The Institute supports fundamental, applied and clinical research to explore how music can improve health and well-being for individuals and communities.

General aim

Music –be it learning, performing, creating, or listening– is universal across societies, generating profound and meaningful experiences throughout the lives of many. Music is a rich human experience that moves us at an emotional level and affects our mood; incites aesthetic engagement, creative expression, and connection with the imagination; and encourages sensory and cognitive stimulation, physical activity, and social interaction. Each of these in turn can trigger psychological, physiological, cognitive, social, and behavioural responses that are themselves causally linked with health and wellbeing outcomes.

These effects will be studied for different types of music-making activities and different target populations. Our aim is to provide an evidence-based model that conceptualizes a music-health-wellbeing interaction approach centered on collaborations between musicians, music educators, caregivers, health providers and the targeted populations. We will also develop, implement, and test new musical approaches to identify the most favourable ways of integrating musicians and music educators into community and health care settings and establish evidence-based best practices for the enhancement of health, wellbeing and quality of life.

Lady smiling with headphones

Target population

Our researchers are interested in the numerous benefits of music for all individuals and communities. Experiencing music is known to bring pleasure, happiness, contentment and gratification. Music can also support child development, help to prevent ill health, and promote social cohesion and social identification. Therefore, music contributes to lifelong mental, cognitive, physical and social health and wellness.

Our research will focus on various populations at risks including those experiencing social isolation and community exclusion (e.g., due to low income, immigration, ethnic minority situation, or incarceration); families and care givers experiencing fatigue and exhaustion (as we have clearly seen during the pandemic); the aging population (by 2030, older adults will make up 23 percent of the Canadian population, and aging is related to higher risks of health issues such as falling and dementia). The Institute is also in an optimal position to study musicians who are often at risk of being affected by pain and anxiety due to the practice of their instrument.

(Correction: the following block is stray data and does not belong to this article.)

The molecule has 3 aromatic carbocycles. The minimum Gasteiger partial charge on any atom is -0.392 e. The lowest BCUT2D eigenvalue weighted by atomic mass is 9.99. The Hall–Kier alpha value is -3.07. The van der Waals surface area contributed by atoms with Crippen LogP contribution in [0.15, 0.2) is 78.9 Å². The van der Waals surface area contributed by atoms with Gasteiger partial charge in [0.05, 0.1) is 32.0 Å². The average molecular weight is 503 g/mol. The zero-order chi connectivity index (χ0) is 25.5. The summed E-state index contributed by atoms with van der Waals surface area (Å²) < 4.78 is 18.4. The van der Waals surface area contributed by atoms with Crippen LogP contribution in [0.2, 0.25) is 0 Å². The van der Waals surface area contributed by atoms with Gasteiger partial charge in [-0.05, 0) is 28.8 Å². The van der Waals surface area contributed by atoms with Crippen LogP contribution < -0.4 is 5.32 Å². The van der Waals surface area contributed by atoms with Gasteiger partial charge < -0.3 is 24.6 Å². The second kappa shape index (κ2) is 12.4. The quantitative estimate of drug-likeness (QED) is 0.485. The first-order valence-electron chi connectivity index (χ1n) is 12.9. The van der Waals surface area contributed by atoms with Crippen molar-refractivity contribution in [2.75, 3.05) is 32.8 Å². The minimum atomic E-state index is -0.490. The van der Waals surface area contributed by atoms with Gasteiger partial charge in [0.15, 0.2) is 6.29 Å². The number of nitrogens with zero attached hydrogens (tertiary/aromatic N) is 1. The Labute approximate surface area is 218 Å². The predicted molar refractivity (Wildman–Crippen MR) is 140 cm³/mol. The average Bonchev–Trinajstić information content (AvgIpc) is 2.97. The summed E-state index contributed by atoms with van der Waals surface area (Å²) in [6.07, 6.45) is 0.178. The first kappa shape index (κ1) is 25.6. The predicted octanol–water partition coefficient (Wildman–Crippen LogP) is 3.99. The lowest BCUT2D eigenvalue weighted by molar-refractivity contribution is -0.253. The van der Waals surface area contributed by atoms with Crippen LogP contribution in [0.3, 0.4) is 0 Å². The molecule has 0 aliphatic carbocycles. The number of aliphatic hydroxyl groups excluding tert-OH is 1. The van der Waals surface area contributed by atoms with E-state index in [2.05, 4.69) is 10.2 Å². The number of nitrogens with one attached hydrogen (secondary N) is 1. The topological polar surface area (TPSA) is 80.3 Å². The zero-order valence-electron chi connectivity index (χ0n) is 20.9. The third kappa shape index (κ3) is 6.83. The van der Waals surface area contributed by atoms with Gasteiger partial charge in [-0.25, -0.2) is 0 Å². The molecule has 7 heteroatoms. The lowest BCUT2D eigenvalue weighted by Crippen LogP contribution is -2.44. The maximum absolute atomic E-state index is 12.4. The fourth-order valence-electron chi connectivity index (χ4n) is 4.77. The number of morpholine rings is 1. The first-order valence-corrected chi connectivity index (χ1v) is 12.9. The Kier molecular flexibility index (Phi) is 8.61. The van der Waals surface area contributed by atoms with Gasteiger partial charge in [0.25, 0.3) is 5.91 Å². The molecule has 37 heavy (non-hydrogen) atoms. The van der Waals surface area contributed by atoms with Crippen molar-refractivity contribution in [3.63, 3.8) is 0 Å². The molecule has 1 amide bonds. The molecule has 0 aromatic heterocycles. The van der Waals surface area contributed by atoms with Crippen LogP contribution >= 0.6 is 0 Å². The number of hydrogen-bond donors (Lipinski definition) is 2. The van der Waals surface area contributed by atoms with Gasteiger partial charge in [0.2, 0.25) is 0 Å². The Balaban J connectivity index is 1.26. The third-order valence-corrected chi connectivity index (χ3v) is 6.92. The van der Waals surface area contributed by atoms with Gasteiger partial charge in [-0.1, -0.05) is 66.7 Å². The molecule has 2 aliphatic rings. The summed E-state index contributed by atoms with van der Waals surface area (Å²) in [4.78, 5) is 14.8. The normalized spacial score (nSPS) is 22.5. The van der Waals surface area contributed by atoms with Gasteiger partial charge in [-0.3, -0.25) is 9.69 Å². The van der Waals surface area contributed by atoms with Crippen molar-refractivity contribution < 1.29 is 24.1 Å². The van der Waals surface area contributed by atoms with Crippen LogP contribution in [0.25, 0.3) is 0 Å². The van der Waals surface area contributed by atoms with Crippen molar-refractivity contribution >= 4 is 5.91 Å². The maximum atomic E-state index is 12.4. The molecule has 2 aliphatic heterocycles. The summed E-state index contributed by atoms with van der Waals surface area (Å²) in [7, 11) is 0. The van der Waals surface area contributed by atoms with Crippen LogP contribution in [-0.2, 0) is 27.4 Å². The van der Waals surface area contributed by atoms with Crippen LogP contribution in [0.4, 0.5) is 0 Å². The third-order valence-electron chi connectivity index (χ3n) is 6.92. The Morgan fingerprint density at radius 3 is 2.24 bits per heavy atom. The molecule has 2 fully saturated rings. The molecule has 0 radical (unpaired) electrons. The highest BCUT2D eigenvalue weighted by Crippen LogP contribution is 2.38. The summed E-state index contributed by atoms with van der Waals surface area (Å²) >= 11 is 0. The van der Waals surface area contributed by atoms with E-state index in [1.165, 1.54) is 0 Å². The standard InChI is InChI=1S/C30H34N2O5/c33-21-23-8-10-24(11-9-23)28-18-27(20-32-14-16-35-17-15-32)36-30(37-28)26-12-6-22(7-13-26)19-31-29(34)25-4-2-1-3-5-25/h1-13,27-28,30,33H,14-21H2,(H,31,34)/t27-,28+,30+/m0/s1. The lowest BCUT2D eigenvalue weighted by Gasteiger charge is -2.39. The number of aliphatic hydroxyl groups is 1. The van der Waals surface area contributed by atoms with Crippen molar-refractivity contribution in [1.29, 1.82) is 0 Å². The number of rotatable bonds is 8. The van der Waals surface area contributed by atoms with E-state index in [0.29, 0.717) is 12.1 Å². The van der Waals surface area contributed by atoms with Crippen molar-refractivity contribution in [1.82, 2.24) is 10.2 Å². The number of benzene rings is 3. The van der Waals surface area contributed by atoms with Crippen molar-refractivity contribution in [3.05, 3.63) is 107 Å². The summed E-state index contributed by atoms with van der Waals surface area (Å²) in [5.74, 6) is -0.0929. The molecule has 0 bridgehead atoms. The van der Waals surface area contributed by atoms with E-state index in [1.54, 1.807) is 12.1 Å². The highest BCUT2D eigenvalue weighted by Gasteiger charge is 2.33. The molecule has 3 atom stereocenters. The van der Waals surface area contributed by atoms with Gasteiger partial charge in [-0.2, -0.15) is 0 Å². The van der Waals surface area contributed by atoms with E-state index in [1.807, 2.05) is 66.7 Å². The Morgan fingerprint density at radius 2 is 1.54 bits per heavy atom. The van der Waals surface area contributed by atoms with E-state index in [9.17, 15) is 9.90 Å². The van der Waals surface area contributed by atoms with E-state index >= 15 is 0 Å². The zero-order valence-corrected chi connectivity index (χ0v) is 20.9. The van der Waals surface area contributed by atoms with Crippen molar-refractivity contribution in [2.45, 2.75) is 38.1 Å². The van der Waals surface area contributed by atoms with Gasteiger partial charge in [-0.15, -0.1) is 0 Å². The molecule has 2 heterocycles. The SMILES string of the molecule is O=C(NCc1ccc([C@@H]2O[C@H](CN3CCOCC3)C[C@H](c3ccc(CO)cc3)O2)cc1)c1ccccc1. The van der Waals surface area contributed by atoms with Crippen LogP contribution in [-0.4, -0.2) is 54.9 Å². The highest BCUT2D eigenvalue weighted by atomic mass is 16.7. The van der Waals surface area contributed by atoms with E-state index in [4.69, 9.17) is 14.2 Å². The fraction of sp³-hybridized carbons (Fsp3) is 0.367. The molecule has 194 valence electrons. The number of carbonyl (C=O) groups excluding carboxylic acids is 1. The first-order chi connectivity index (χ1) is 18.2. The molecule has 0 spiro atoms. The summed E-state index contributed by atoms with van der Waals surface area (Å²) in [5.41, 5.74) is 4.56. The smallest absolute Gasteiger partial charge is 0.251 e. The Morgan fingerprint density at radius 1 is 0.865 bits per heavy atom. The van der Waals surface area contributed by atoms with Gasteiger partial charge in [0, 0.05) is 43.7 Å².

Our research prioritises people living with disabilities and mental health issues. Over 20% of Canadians – more than 6.2 million people – are affected by physical or sensory limitations and intellectual disabilities. Additionally, one in five Canadians a year suffer from mental illness. We will study the role of music in supporting and improving health and wellbeing in these populations.

Boy with special needs in wheelchair

Music activities

Music-based activity is a broad term involving any kind of music experiences. A music activity could have an educational aim or a therapeutic effect, but is not primarily designed for these specific goals. In contrast, a music intervention  is designed to change a specific aspect in an individual or group and is specially designed for this goal. The same kind of nuance should be made when talking about “music therapy” and the “therapeutic effect of a music activity”. One is designed for the desired specific therapeutic effect, the other is not, but could still have secondary beneficial effects on health and well-being.

Music-based activities can be divided in two types: receptive (listening) or participatory. In receptive activities, participants listen to music or songs performed by musicians, caregivers or from audio or video recordings. In participatory activities, participants join in the music-making process by singing, playing or moving to music. Those musical activities can be performed individually with the presence of a musician, music educator, music therapist or caregiver, and/or more frequently in groups with other participants.

Past research has shown that participatory experiences are more impactful and have longer effects than receptive experiences. Therefore, our research teams primarily investigate active musical experience through well-established music education approaches (such as Dalcroze music and movement, and Orff ensemble playing), established programs (such as Musicians-in-residence) and common musical activities (such as choir singing and individual music lessons). In addition, novel approaches to music listening and making will be designed, implemented and studied, including adaptive concerts, music circle events, virtual music-making, and other community-music initiatives.

Person playing the violin